In the hospital though there were also effects of disturbed speech, hearing and tingling in the fingers, all of which passed off with no effects whatsoever. I was told that this can happen with the migraines, and is not dangerous, and very temporary. So I am inclined to think the 'diagnoses' of TIA were a case of better safe than sorry.

Either way my reflexes were all normal, and the scans could find no evidence of a bleed in the brain. (They actually found a brain, which was maybe a surprise to me!)

Thanks for the heads up John. I will have a word with my doctor, when the 30 days are up. I might even get me off this horrible Cloppydogrel blood thinner. (Spelling!)

So maybe I can look forward to some visits here and there, and can carry on as normal!

Cheers
John :)
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By Steve Maskery
#1067733
You may remember that I originally made a couple of temporary doors to fill the large opening on the left of the building. They are just 4x2s, skinned with 12mm OSB. They've done their job, but are as ugly as sin. So it's time to do the job properly.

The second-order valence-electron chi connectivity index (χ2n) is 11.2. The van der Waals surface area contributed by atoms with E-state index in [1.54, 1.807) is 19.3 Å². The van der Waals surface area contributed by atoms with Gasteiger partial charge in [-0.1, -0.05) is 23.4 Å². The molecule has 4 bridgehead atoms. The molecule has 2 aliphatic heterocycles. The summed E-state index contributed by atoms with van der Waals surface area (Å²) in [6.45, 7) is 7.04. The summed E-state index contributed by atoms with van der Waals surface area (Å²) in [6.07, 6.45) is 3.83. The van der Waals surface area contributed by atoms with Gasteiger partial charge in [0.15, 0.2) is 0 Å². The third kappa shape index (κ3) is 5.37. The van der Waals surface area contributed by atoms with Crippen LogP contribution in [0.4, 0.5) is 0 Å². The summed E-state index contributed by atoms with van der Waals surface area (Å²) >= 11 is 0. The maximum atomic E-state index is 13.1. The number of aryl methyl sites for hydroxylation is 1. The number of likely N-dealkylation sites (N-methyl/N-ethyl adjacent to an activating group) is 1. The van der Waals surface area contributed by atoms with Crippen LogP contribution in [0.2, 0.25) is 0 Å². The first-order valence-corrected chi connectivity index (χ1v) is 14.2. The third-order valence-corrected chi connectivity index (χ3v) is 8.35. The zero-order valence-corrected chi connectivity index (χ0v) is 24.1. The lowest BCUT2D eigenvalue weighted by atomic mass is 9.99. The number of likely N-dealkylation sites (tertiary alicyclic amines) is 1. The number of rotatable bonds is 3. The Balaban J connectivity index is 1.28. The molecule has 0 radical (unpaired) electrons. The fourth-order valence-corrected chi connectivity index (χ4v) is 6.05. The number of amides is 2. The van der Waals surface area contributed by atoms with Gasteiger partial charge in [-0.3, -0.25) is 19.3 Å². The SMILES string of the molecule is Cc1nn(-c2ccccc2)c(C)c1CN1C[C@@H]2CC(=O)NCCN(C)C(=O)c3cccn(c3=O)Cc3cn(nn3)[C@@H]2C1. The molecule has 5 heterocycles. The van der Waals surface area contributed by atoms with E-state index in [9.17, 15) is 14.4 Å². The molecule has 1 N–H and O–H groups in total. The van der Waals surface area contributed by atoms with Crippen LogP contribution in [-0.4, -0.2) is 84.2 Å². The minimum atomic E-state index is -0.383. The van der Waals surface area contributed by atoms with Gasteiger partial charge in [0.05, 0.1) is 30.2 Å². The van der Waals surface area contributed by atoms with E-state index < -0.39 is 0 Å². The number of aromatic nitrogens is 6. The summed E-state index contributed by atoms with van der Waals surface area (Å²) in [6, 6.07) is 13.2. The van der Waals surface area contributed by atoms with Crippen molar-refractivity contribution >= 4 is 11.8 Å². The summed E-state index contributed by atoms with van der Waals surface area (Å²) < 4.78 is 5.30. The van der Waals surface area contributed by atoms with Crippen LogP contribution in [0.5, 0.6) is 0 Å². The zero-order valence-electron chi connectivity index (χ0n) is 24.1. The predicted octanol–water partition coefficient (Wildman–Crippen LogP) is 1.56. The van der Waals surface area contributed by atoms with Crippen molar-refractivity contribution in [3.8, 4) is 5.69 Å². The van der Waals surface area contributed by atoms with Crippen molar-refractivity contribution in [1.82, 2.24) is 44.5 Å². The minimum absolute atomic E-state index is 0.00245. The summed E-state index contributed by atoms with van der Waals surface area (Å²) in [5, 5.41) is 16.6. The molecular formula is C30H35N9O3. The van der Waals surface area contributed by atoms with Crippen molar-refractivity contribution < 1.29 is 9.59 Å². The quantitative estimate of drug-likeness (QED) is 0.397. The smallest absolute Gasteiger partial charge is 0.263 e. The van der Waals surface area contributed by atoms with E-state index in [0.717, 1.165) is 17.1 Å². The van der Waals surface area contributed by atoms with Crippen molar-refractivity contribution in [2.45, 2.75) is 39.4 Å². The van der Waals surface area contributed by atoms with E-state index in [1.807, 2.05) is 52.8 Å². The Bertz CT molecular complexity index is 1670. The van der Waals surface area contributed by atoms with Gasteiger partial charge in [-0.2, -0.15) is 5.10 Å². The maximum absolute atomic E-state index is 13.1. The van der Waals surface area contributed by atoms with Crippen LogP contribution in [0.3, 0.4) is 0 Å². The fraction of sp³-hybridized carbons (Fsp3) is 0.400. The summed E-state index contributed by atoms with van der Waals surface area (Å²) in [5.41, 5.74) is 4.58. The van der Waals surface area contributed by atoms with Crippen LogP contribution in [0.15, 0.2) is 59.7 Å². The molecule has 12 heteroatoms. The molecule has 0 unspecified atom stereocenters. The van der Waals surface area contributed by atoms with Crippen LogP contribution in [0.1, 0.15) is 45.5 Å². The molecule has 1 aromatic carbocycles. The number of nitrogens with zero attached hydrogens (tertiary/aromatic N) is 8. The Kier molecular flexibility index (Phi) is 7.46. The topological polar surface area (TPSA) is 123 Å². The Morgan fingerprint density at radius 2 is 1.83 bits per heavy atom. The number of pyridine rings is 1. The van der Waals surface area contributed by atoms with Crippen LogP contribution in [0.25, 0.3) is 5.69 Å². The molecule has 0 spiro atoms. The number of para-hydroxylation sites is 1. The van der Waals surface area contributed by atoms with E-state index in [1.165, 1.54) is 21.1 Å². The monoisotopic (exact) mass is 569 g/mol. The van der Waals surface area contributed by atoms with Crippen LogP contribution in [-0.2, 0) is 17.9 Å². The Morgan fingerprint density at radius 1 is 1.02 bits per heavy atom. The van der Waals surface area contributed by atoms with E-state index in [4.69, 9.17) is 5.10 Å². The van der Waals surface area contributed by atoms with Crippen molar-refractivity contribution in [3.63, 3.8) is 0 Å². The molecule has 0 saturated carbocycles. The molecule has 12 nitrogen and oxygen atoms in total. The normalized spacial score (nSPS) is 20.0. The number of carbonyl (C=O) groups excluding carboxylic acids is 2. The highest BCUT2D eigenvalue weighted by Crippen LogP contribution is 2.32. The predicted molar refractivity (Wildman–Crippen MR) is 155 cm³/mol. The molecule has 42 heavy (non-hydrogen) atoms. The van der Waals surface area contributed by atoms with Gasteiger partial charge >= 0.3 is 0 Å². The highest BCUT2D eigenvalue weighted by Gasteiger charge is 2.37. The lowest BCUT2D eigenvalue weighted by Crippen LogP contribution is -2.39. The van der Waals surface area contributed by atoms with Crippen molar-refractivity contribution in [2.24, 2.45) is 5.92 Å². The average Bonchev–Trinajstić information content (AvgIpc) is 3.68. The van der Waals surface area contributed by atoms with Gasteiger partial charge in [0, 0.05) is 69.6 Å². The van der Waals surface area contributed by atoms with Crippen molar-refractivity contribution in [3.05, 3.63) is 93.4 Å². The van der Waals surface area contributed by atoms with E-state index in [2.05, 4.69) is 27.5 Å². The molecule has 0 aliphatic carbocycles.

I can make them any thickness I want, as the door stops are just planted on and are easily removed. The existing fix is about 65mm thick, and allows for a bit of insulation between the skins. However, if I started with 3" timber and prepped that up, I can foresee some potential problems...

My P/T is a Kity. It's a decent hobby machine, but you couldn't really call it a professional one, the beds are relatively short. This makes planing long boards flat a bit of a challenge. Secondly, even if I did get them flat today, I doubt if they'd still be flat tomorrow. So I have decided to laminate two pieces together, like Glulam. It won't help with the first problem, but it should definitely help with the other.